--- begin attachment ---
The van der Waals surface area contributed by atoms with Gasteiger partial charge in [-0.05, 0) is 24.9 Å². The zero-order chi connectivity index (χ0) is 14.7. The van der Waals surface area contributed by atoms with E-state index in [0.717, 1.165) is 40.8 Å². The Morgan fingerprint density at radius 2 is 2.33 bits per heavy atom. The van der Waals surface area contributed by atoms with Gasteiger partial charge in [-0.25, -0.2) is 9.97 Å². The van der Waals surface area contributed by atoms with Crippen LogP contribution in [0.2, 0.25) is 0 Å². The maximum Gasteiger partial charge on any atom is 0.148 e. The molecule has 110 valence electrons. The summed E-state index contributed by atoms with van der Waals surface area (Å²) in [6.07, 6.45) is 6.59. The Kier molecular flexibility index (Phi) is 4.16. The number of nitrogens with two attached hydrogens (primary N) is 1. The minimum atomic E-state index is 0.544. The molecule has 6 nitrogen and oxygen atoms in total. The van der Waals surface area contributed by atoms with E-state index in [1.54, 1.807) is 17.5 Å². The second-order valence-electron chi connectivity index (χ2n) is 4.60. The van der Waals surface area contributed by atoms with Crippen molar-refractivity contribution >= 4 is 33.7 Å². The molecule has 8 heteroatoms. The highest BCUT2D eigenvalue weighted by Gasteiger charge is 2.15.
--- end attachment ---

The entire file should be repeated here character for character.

The van der Waals surface area contributed by atoms with Gasteiger partial charge in [-0.05, 0) is 24.9 Å². The zero-order chi connectivity index (χ0) is 14.7. The van der Waals surface area contributed by atoms with E-state index in [0.717, 1.165) is 40.8 Å². The Morgan fingerprint density at radius 2 is 2.33 bits per heavy atom. The van der Waals surface area contributed by atoms with Gasteiger partial charge in [-0.25, -0.2) is 9.97 Å². The van der Waals surface area contributed by atoms with Crippen LogP contribution in [0.2, 0.25) is 0 Å². The maximum Gasteiger partial charge on any atom is 0.148 e. The molecule has 110 valence electrons. The summed E-state index contributed by atoms with van der Waals surface area (Å²) in [6.07, 6.45) is 6.59. The Kier molecular flexibility index (Phi) is 4.16. The number of nitrogens with two attached hydrogens (primary N) is 1. The minimum atomic E-state index is 0.544. The molecule has 6 nitrogen and oxygen atoms in total. The van der Waals surface area contributed by atoms with E-state index in [1.54, 1.807) is 17.5 Å². The second-order valence-electron chi connectivity index (χ2n) is 4.60. The van der Waals surface area contributed by atoms with Crippen molar-refractivity contribution >= 4 is 33.7 Å². The molecule has 8 heteroatoms. The highest BCUT2D eigenvalue weighted by Gasteiger charge is 2.15.